BREMERTON — Last year, Zachary Darner, 8, and a friend collected 259 toys — more than five times their goal — to donate to children in hospitals over the holiday season.
This year, Zachary is at it again, with a slightly bigger goal: He plans to collect at least 1,000 toys to donate to children stuck over the holidays in Harrison Medical Center, Mary Bridge Children’s Hospital and Seattle Children’s Hospital.
“I’m doing this because I feel kids should be safe and happy in the hospital,” Zachary said.
This all started when Zachary’s brother, Noah, had to take three trips to the emergency room — once to Harrison Medical Center, and twice to Mary Bridge.
“It made me feel horrible and scared because my brother was in the hospital,” Zachary said.
Year one was a learning experience for Zachary as well as his mother, Beth Friedman-Darner, who’s helping Zachary coordinate their toy drive, which they’re calling Kidzz Helping Kidzz.
In 2016, they began their efforts in November. This year, they started much sooner. In fact, Zachary started his efforts not long after the school year ended, calling and making an appointment with Bremerton Mayor Patty Lent.
Friedman-Darner said Lent advised Zachary to speak to local Rotary clubs, and he did. Over the summer, he gave a presentation to the East Bremerton Rotary, who donated $500 to the project; the Poulsbo Rotary, who donated $500; and the Kingston Rotary, who donated $1,000.
He also teamed up with Caring Clowns International, a nonprofit organization that raises funds “to help significantly improve the lives of poor children worldwide,” according to www.caringclownsinternational.org.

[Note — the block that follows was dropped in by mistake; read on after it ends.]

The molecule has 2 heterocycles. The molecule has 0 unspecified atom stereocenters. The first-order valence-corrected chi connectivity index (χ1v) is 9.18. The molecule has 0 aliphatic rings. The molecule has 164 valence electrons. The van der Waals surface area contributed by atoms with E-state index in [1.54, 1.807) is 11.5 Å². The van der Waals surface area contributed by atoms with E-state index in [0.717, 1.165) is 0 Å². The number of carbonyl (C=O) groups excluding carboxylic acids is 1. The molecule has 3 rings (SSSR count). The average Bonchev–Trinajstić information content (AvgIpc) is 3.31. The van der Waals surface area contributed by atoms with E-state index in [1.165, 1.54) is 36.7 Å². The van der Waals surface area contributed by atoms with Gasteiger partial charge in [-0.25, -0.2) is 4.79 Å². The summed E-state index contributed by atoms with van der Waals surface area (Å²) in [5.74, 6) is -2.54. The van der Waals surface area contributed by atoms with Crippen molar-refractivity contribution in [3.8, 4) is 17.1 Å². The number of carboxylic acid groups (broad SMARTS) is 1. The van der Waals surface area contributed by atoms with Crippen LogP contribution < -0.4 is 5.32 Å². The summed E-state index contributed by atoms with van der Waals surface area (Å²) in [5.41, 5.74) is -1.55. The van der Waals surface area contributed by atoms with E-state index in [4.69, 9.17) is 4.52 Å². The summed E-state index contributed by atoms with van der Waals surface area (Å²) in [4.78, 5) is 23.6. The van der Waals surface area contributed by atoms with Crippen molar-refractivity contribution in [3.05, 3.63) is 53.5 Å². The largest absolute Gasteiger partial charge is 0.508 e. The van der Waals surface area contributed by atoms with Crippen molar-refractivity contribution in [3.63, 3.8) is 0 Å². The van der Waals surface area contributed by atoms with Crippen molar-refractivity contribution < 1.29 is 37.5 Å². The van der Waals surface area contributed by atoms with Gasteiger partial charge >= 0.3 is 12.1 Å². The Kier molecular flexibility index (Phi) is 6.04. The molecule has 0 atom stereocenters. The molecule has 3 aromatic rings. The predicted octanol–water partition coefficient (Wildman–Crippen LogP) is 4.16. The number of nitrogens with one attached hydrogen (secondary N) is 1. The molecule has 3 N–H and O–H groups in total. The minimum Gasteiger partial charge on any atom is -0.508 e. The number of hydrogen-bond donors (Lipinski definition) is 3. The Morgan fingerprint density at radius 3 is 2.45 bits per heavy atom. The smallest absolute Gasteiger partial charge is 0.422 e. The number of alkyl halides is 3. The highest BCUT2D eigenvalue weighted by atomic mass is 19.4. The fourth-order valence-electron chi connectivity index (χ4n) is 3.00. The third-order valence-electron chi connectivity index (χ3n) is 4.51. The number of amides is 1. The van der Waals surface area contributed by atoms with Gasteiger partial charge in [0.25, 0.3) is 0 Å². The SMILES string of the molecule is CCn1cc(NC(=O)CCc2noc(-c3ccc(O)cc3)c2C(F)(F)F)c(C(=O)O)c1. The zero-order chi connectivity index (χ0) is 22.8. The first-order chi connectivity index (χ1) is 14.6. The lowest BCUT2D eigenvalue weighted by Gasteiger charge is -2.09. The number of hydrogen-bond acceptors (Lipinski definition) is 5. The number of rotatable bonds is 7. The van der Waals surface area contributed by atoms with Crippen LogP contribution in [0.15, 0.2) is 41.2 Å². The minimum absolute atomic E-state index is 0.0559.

“I met them outside the Haselwood YMCA in Silverdale,” Friedman-Darner said. “They were sponsoring an event there, and I just happened to be talking to them about their organization.
“I knew from last year that in order to really try to meet Zack’s goal of 1,000 toys, we were going to have to think about a connection to a nonprofit entity. Most applications for grants, you have to be a nonprofit organization. We talked to them a bit about the project, they met with their board and they decided they wanted to support our project.”
Once Caring Clowns adopted the Kidzz Helping Kidzz project, and gave $1,000 as well, they helped Zachary and his mom by applying for grants that they otherwise wouldn’t have access to without a nonprofit title.
“I feel good,” Zachary said about the partnership. “Now we’ll be able to raise more toys than last year.”
They’ve also grown within Kitsap County as well. Last year, they had four toy drop-off locations throughout Bremerton. Now, they have 25 drop-off locations throughout all of Kitsap County. And Friedman-Darner said the Kitsap County Prosecutor’s Office called her to ask if they, too, could help by collecting toys in their office.
“I am thrilled,” Friedman-Darner said about her son’s project. “Zachary is such a caring child. He is so compassionate. He’s so focused on helping others. This year, he wanted to do the project again, contribute to more children. We are here simply to support Zachary and to support his goal.
“And this is all around his love for his little brother who … had to go to the hospital three times. Zach got to see what that was like to be in a hospital. He found it very scary. At that point, he decided he wanted to give back to children.”
Zachary said, “I learned that all kids need equal things. I don’t mean like the same toy. They all need the same thing. They’re at the hospital. They need to feel happy at the hospital, and feel that they are loved at the hospital.
“It makes me happy giving toys to other children.”
Zachary is collecting toys appropriate for ages 2-16, including new, unused books and new toys and stuffed animals with the tags still attached. Donations are being accepted through Dec. 18 at 25 locations throughout Kitsap. They began collecting Nov. 1 and have already received 156 toys.
— Michelle Beahm is online editor for the Kitsap News Group. She can be reached at firstname.lastname@example.org.